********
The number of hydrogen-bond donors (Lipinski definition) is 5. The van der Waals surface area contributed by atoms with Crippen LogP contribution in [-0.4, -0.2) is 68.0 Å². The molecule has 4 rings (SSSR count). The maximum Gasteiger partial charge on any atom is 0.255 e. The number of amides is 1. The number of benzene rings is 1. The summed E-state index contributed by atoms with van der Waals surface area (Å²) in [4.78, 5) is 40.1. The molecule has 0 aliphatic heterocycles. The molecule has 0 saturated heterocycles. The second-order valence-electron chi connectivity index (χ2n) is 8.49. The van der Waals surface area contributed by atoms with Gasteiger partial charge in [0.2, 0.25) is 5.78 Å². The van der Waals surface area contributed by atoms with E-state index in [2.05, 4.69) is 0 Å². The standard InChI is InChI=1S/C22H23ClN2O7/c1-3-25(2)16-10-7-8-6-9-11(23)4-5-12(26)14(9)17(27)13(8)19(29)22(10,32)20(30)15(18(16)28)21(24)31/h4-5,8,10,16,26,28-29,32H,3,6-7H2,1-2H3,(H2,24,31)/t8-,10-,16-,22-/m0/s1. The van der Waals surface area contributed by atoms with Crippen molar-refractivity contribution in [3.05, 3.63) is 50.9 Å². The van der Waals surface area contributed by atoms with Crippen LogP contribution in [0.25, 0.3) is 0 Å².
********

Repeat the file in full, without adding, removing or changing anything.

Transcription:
The number of hydrogen-bond donors (Lipinski definition) is 5. The van der Waals surface area contributed by atoms with Crippen LogP contribution in [-0.4, -0.2) is 68.0 Å². The molecule has 4 rings (SSSR count). The maximum Gasteiger partial charge on any atom is 0.255 e. The number of amides is 1. The number of benzene rings is 1. The summed E-state index contributed by atoms with van der Waals surface area (Å²) in [4.78, 5) is 40.1. The molecule has 0 aliphatic heterocycles. The molecule has 0 saturated heterocycles. The second-order valence-electron chi connectivity index (χ2n) is 8.49. The van der Waals surface area contributed by atoms with Gasteiger partial charge in [0.2, 0.25) is 5.78 Å². The van der Waals surface area contributed by atoms with E-state index in [2.05, 4.69) is 0 Å². The standard InChI is InChI=1S/C22H23ClN2O7/c1-3-25(2)16-10-7-8-6-9-11(23)4-5-12(26)14(9)17(27)13(8)19(29)22(10,32)20(30)15(18(16)28)21(24)31/h4-5,8,10,16,26,28-29,32H,3,6-7H2,1-2H3,(H2,24,31)/t8-,10-,16-,22-/m0/s1. The van der Waals surface area contributed by atoms with Crippen molar-refractivity contribution in [3.05, 3.63) is 50.9 Å². The van der Waals surface area contributed by atoms with Crippen LogP contribution in [0.25, 0.3) is 0 Å².